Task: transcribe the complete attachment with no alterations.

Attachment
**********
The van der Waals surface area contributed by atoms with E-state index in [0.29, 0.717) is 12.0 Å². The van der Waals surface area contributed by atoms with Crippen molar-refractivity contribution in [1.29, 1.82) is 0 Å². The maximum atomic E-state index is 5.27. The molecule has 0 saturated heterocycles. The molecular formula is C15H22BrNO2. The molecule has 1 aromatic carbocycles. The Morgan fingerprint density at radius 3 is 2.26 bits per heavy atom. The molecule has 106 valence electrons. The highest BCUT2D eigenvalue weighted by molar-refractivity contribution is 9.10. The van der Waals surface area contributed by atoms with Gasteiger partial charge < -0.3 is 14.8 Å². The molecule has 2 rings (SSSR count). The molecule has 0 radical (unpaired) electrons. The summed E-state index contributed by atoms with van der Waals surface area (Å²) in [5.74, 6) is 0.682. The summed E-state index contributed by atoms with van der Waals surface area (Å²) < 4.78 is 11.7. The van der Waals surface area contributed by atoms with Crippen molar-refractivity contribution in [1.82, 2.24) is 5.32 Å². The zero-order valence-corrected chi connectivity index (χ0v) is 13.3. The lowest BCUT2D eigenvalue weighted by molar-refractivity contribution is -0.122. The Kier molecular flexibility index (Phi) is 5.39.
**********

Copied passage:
The van der Waals surface area contributed by atoms with E-state index in [0.29, 0.717) is 12.0 Å². The van der Waals surface area contributed by atoms with Crippen molar-refractivity contribution in [1.29, 1.82) is 0 Å². The maximum atomic E-state index is 5.27. The molecule has 0 saturated heterocycles. The molecular formula is C15H22BrNO2. The molecule has 1 aromatic carbocycles. The Morgan fingerprint density at radius 3 is 2.26 bits per heavy atom. The molecule has 106 valence electrons. The highest BCUT2D eigenvalue weighted by molar-refractivity contribution is 9.10. The van der Waals surface area contributed by atoms with Gasteiger partial charge < -0.3 is 14.8 Å². The molecule has 2 rings (SSSR count). The molecule has 0 radical (unpaired) electrons. The summed E-state index contributed by atoms with van der Waals surface area (Å²) in [5.74, 6) is 0.682. The summed E-state index contributed by atoms with van der Waals surface area (Å²) < 4.78 is 11.7. The van der Waals surface area contributed by atoms with Crippen molar-refractivity contribution in [1.82, 2.24) is 5.32 Å². The zero-order valence-corrected chi connectivity index (χ0v) is 13.3. The lowest BCUT2D eigenvalue weighted by molar-refractivity contribution is -0.122. The Kier molecular flexibility index (Phi) is 5.39.